Be*queath" (b&esl;*kwē&thlig;"), v. t.
[imp. & p. p. Bequeathed (&?;); p. pr. &
vb. n. Bequeathing.] [OE. biquethen, AS.
becweðan to say, affirm, bequeath; pref. be- +
cweðan to say, speak. See Quoth.] 1.
To give or leave by will; to give by testament; -- said especially of
My heritage, which my dead father did bequeath to
2. To hand down; to transmit.
To bequeath posterity somewhat to remember it.
3. To give; to offer; to commit. [Obs.]
To whom, with all submission, on my knee
I do bequeath my faithful services
And true subjection everlastingly.
Syn. -- To Bequeath, Devise. Both these words
denote the giving or disposing of property by will. Devise, in legal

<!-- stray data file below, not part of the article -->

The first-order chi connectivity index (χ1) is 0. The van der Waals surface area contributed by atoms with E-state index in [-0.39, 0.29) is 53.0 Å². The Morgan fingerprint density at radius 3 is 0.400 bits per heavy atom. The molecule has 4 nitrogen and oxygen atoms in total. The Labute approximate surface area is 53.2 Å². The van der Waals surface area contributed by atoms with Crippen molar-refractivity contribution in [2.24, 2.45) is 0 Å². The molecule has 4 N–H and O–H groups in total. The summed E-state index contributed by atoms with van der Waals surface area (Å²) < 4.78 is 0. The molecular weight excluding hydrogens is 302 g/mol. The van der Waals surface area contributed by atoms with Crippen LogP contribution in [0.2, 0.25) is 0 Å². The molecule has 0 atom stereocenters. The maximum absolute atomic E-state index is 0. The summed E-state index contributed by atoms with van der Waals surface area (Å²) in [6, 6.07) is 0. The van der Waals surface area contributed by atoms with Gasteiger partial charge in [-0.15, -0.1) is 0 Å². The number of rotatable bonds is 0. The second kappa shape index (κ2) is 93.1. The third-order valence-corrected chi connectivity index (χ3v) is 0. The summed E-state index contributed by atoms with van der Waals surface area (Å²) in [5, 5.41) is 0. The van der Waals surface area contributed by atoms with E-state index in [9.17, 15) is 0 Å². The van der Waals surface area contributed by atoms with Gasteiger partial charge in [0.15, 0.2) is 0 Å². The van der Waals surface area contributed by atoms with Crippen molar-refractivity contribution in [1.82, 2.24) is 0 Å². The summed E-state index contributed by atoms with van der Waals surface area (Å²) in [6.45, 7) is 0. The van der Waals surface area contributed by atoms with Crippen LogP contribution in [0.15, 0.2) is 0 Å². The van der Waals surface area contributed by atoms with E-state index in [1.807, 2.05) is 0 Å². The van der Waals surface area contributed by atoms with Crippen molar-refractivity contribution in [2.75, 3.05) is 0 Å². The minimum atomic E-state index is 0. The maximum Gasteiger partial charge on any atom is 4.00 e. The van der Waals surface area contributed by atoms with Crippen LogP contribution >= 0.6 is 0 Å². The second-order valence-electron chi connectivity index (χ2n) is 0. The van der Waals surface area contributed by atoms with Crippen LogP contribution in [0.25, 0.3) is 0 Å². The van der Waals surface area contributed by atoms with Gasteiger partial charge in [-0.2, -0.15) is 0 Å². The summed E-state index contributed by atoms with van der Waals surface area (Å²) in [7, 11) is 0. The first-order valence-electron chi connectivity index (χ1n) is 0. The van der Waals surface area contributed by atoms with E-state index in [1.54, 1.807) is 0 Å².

usage, is property used to denote a gift by will of real property, and he
to whom it is given is called the devisee. Bequeath is
properly applied to a gift by will or legacy; i. e., of personal
property; the gift is called a legacy, and he who receives it is
called a legatee. In popular usage the word bequeath is
sometimes enlarged so as to embrace devise; and it is sometimes so
construed by courts.